Since last spring, the roots of established trees have been sending water up the stalk or trunk, through the branches or stems, and into the leaves. As the days grow shorter, the water and food supplies lessen, and the special layer of cells at the base of each leaf toughen up. Called an abscission layer, it slows and finally blocks nutrients from passing to and from the leaves, and they lose their chlorophyll. The green goes away and allows the other pigments to have their moment.
Understand Roots’ Primary Functions
Some plants have more of a tap root than others, yet plant size is not a clue to the underground anchor. Some native grasses are rooted six or more feet down. However, the tap root isn’t very common in established trees. It grows downward to provide anchorage at first but is soon taken over by other roots or meets obstacles that divert its path. Roots extend laterally and need their own habitat: water, oxygen and space sufficient for thriving. Without obstacles or competition, tree roots could spread an extensive network two or three times the radius of the tree’s crown.
Photosynthesis in the chlorophyll of leaves creates carbohydrates. Most of these are stored closer to the source (in stems and stalks), and some carbohydrates move down into the roots for storage. The stored energy is exerted in spring, unfurling tender leaflets and pushing forth flower buds.
Through osmosis, water moves into and out of the roots. This means that the water will move to the areas of lowest concentration, whether it be down in the ground or up in the treetops. In a sense, your plants could be watering the soil, especially if excessive fertilizer or de-icing salts have raised the salt content in the soil.
The large, branching roots do the first three functions—anchor, store and conduct—but only the fine, hair-like roots absorb water and minerals. Most of the absorbing, feeder roots of a tree are found in the first foot of soil. Absorbing roots often depend on fungi in the soil, mycorrhizae that form a symbiotic relationship. The fungi aid the roots in absorption and receive nourishment from the roots that provide their subterranean home.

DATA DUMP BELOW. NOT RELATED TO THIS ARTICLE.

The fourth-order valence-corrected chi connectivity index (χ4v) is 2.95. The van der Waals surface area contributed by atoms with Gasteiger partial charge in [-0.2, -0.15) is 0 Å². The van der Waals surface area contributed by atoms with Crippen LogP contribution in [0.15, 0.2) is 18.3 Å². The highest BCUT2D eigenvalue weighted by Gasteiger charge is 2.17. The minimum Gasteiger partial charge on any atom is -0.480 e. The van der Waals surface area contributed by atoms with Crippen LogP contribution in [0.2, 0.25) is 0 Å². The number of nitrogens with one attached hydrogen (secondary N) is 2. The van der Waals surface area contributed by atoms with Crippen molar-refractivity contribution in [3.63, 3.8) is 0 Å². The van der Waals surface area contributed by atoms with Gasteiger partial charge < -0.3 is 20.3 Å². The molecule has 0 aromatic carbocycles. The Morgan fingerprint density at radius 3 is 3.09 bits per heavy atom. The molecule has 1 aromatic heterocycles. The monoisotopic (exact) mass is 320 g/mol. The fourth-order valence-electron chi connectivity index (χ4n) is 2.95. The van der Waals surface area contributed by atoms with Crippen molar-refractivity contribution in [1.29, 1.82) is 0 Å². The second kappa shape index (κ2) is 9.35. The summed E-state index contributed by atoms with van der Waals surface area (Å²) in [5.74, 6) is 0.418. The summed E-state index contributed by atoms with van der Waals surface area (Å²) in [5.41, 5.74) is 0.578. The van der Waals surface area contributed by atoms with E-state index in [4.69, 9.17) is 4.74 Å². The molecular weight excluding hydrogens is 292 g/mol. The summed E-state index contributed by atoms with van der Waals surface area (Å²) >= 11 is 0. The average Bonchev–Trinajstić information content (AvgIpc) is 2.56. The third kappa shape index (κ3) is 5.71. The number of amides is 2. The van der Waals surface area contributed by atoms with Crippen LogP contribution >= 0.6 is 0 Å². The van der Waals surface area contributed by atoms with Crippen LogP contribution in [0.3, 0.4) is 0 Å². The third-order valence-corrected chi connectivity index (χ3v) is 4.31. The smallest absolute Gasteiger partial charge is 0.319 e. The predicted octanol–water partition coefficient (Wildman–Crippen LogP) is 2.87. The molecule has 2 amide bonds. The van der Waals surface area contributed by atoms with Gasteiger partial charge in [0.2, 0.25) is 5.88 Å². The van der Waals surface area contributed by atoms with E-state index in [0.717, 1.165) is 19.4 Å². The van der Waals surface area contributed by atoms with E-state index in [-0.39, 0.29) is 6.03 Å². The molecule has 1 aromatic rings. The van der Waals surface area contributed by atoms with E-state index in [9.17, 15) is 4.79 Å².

Reminders For Healthy Tree Roots
Remember that new plants put energy into establishing roots, so make sure your soil is loose enough for those roots to find their way around. When you put a transplant in the ground, don’t cover up the root crown, the area where the main roots join the plant stem, also known as the root collar or trunk flare. Don’t let dirt or mulch pile up and cover it.
Poor planting techniques can cause girdling. Roots can grow across or around the stem or other roots and choke them, constricting the movement of phloem (the vascular system of the tree). Because the problem typically develops underground, it is difficult to diagnose. Often in urban areas, development, construction and heavy vehicles compact soil and damage the habitat that absorbing roots need. One symptom to watch for is early fall color. If you suspect an established tree has roots that are suffering, contact an ISA certified arborist to assess the damage and find a solution.